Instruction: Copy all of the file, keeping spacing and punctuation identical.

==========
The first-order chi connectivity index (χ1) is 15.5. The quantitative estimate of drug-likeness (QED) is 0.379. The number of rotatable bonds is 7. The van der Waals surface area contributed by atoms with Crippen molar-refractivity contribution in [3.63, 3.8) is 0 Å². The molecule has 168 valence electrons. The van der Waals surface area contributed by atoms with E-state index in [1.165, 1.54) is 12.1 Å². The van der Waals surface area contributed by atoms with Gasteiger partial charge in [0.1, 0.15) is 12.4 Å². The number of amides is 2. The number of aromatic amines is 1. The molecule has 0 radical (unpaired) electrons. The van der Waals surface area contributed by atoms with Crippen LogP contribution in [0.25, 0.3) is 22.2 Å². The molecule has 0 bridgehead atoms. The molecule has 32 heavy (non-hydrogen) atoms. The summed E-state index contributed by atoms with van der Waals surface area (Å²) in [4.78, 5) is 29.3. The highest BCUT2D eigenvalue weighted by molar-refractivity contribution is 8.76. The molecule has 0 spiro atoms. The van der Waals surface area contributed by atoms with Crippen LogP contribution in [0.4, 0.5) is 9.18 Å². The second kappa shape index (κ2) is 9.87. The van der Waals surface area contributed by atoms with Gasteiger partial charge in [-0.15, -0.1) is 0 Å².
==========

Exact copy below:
The first-order chi connectivity index (χ1) is 15.5. The quantitative estimate of drug-likeness (QED) is 0.379. The number of rotatable bonds is 7. The van der Waals surface area contributed by atoms with Crippen molar-refractivity contribution in [3.63, 3.8) is 0 Å². The molecule has 168 valence electrons. The van der Waals surface area contributed by atoms with E-state index in [1.165, 1.54) is 12.1 Å². The van der Waals surface area contributed by atoms with Gasteiger partial charge in [0.1, 0.15) is 12.4 Å². The number of amides is 2. The number of aromatic amines is 1. The molecule has 0 radical (unpaired) electrons. The van der Waals surface area contributed by atoms with Crippen LogP contribution in [0.25, 0.3) is 22.2 Å². The molecule has 0 bridgehead atoms. The molecule has 32 heavy (non-hydrogen) atoms. The summed E-state index contributed by atoms with van der Waals surface area (Å²) in [4.78, 5) is 29.3. The highest BCUT2D eigenvalue weighted by molar-refractivity contribution is 8.76. The molecule has 0 spiro atoms. The van der Waals surface area contributed by atoms with Crippen LogP contribution in [0.4, 0.5) is 9.18 Å². The second kappa shape index (κ2) is 9.87. The van der Waals surface area contributed by atoms with Gasteiger partial charge in [-0.15, -0.1) is 0 Å².